Recently in Bournemouth, while trying to find a bus going in the direction of my new home, I had a déjà vu moment. Having asked the driver of the first bus stopping which way he was going, I received an answer that to my ears sounded a bit like “Younehgghguhghgsghdfejnkhredfhuhdkljepsfhgddnwle, love!”
Now, that took me back almost eight years, to when I first tried to find my feet first in East London and later in the picturesque market town of Bury St Edmunds in Suffolk. A lot of the English I heard then had nothing to do with the language they had tried to teach us at school. I used a lot of buses during that time, too, and got quite used to be called ‘love’ or even ‘sweetheart’ (German bus drivers don’t do that, which is a shame. I quite like it), and to thank the driver when getting off the bus (you don’t do that in Germany, either. It’s partly because we have so many bendy buses, and yelling ‘thank you’ towards the driver while getting off through the last set of doors doesn’t seem like a good idea).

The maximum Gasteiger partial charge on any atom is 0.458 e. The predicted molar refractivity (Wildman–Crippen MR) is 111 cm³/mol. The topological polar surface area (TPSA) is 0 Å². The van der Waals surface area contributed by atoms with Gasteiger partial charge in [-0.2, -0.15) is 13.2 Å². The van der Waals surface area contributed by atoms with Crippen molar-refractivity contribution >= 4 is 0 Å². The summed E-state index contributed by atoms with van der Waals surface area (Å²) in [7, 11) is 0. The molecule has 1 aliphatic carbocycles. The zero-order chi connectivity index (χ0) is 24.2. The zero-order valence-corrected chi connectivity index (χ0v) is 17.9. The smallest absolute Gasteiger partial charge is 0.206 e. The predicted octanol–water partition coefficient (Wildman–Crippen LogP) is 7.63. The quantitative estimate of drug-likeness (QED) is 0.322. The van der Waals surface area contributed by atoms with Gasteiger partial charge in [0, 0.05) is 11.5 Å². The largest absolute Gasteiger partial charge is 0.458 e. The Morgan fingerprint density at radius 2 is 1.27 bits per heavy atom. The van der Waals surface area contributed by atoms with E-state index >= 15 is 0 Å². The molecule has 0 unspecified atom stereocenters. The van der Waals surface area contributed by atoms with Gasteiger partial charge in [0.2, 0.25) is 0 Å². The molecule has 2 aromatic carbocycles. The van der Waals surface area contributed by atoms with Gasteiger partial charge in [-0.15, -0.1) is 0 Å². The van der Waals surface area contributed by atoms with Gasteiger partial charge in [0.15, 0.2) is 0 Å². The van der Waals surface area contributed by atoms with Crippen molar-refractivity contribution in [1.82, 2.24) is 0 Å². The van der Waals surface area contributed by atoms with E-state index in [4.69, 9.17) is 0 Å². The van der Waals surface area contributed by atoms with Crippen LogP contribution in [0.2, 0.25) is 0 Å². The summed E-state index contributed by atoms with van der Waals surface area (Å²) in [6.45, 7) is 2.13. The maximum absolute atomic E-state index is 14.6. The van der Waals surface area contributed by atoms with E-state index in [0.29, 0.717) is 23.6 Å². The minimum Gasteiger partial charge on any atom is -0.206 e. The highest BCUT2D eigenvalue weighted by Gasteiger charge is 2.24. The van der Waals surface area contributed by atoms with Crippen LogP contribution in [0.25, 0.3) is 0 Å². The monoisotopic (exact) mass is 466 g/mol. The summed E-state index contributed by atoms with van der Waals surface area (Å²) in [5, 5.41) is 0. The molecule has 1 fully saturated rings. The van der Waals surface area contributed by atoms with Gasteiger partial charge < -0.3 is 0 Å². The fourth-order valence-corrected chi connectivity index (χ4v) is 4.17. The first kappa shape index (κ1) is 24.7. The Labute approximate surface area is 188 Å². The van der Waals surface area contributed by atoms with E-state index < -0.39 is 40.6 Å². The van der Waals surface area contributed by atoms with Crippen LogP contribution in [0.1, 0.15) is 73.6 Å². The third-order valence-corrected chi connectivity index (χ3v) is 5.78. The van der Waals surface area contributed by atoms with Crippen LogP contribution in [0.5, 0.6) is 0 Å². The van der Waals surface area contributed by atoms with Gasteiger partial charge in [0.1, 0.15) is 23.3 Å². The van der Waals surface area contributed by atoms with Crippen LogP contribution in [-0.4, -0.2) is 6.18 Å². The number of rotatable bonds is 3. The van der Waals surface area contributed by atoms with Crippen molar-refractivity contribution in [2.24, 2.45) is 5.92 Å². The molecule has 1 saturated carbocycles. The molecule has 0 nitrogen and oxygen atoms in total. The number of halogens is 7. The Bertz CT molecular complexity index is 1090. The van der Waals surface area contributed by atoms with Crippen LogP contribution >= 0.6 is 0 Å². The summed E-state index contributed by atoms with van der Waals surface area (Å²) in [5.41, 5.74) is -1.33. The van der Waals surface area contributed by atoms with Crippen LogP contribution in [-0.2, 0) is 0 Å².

Anyway. I encountered many accents and dialects in the last eight years, and some I have been able to understand more easily than others. Trying to also speak some of them is a different matter, though. Weirdly, although I lived in Bury St Edmunds for about five years, I never managed to get a handle on the local idiom even though, when you listen to it, the Suffolk accent is quite distinctive. I don’t know why that is. As a non-native speaker, I imitate what I hear anyway, so it shouldn’t matter whether it’s received pronunciation or anything else. For a while, I got it into my head that I wanted to learn how to speak with a Scottish accent, just because I like the way it sounds. I spent ages trying to pronounce ‘Carphone Warehouse’ in a Scottish accent (don’t ask – it just felt like a good phrase to practise on). Still can’t do it. I remember a car journey with my former boss, a writer-director and actor, who very patiently tried to teach me a few tricks how actors practise accents – to my great disappointment, I was quite hopeless.
But after eight years, I am at least able to understand most versions of English I encounter, so this was a bit unexpected – although it made me smile. It just means that there is always more to discover and to explore, and for the next year, this will be the South West of England. Can’t wait!
P.S.: I got on the bus despite having no idea where it was heading. It took me exactly where I wanted to go.